The bottom line is that whatever variables go into the equation, the resulting sum has to equal one of a responsible pit bull owner. Some of us have equations that have a few negative digits going in that have to be made up for by positives to ensure that grand total is a positive one. Maybe you have the additional burden of a multi-dog household (-) which requires you to practice crate and rotate to keep everyone safe (+). Perhaps you live in an area rampant with irresponsible owners letting their dogs run loose (-) and you have to drive to a less populated or more responsible area to walk your dog (+). Your personal situation might include a temporary or permanent illness that keeps you from exercising your dog (-) and you have to reach out to friends, family or even assistance agencies to find the help you need to ensure your dog stays safe and healthy (+).
The bottom line is that whether it is something in your control (adding more dogs to your home) or something for which you are not directly to blame (others' dogs running loose), the responsibility to ensure that positive total at the end still falls to you and you alone! Whatever your personal equation, it is up to each of us to do whatever is necessary to make sure our pit bull balance sheet is always operating in the black. There are a few things, that no matter how many positives you add back into the equation, can not only put you permanently in the red, but can bankrupt the entire industry in your area. In this example, the "industry" is the right to own pit bulls. Some of those things might include, but are not limited to:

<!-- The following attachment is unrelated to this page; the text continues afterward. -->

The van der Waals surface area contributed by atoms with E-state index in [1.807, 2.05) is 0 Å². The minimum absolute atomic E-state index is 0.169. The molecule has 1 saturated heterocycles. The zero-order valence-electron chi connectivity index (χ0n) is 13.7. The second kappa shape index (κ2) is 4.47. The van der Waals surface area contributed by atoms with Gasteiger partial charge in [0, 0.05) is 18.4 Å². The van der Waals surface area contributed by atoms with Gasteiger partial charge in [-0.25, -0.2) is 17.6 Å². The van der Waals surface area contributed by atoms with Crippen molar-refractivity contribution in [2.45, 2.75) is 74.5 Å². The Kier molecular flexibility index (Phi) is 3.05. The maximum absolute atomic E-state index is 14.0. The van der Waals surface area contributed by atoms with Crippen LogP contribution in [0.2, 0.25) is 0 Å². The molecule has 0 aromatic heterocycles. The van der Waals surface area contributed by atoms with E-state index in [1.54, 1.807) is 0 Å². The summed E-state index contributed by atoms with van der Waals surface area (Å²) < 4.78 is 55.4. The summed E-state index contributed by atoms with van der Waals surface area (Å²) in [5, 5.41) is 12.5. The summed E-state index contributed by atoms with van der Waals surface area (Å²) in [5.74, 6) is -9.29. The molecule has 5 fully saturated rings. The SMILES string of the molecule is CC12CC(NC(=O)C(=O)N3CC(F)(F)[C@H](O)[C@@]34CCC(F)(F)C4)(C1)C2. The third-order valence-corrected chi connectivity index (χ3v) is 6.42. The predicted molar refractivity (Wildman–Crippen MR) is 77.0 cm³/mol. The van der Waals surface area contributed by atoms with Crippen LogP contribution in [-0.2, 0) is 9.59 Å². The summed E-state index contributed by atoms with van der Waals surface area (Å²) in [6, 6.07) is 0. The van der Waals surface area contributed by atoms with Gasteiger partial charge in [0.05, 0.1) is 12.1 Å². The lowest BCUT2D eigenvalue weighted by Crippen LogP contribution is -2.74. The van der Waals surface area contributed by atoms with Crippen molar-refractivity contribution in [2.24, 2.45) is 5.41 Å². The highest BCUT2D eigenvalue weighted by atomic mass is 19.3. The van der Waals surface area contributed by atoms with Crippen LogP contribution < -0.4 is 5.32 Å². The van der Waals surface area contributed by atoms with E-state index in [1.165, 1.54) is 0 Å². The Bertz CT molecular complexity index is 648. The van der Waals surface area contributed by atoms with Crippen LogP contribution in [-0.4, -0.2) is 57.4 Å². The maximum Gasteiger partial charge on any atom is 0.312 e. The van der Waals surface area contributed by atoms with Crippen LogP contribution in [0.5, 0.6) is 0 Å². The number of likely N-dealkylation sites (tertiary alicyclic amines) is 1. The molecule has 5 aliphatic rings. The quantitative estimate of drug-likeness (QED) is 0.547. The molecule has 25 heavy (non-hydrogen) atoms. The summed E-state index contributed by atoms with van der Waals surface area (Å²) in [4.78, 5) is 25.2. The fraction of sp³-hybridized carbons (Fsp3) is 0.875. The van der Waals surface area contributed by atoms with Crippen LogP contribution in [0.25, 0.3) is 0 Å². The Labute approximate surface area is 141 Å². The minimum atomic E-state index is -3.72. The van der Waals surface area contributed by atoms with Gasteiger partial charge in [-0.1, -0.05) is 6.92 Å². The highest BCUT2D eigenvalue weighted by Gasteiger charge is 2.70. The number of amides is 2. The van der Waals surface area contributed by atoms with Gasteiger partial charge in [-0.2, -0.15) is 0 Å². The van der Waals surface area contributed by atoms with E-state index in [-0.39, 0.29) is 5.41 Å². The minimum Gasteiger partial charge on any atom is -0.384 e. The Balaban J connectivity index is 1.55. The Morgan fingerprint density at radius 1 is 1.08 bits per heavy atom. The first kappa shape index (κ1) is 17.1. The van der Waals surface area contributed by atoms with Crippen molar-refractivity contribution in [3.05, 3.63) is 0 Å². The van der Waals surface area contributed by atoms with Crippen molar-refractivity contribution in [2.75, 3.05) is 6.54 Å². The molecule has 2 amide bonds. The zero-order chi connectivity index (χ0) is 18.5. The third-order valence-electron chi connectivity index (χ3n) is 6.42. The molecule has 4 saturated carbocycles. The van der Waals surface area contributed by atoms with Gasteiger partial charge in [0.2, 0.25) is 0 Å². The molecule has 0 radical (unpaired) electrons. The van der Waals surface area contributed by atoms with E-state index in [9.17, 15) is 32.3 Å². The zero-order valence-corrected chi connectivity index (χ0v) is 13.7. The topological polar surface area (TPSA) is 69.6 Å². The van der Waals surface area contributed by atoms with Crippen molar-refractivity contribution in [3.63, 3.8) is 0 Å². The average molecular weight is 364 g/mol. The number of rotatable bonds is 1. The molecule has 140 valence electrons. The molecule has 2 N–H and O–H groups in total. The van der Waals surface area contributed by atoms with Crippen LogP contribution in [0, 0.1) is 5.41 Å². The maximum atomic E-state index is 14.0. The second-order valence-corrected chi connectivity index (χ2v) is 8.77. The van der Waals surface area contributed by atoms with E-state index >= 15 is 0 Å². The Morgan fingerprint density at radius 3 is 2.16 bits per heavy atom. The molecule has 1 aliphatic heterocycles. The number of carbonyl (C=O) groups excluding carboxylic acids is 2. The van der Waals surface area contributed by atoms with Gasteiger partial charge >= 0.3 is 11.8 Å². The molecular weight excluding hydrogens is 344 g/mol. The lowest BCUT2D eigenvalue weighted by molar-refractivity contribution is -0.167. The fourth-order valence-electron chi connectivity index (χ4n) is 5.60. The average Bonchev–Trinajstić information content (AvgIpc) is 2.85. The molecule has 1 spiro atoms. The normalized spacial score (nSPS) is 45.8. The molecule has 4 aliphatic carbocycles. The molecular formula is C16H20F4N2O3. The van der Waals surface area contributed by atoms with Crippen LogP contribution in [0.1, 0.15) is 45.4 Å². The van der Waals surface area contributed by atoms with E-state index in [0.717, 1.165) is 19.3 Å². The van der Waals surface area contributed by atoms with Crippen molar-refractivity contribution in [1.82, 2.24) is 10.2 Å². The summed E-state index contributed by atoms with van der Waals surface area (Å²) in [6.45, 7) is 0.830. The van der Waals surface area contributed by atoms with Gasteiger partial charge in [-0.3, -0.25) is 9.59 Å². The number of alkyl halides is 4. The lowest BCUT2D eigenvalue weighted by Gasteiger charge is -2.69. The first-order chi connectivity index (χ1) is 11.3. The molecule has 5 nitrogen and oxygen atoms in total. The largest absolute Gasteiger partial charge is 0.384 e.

- Leaving your dogs loose together unattended
- Going to dog parks or taking your dog to a doggie day care with a group environment
- Leaving your dog in your back yard unsupervised (whether you're home or away)
- Chaining your dog
- Having an intact dog (96% of all dog attacks are committed by intact dogs)
- Allowing your dog to roam off leash
- Yourself being a law breaker or inconsiderate neighbor (messy yard, loud music, etc.)
- Taking on more dogs than you can adequately care for - both financially and physically
- Rescuers who release dogs intact, untested (both health and temperament) or to unscreened adopters
- Rescuers who do not do follow-up checks or provide ongoing support for those who adopted their dogs
If you are in need of a bail out, get the help you need by utilizing the valuable training resources available at PBRC.net or joining an online support community like Pitbull-L. The help is there, but only the owner can reach out for it. It must come from your end of the leash.
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~ Lynn Lynde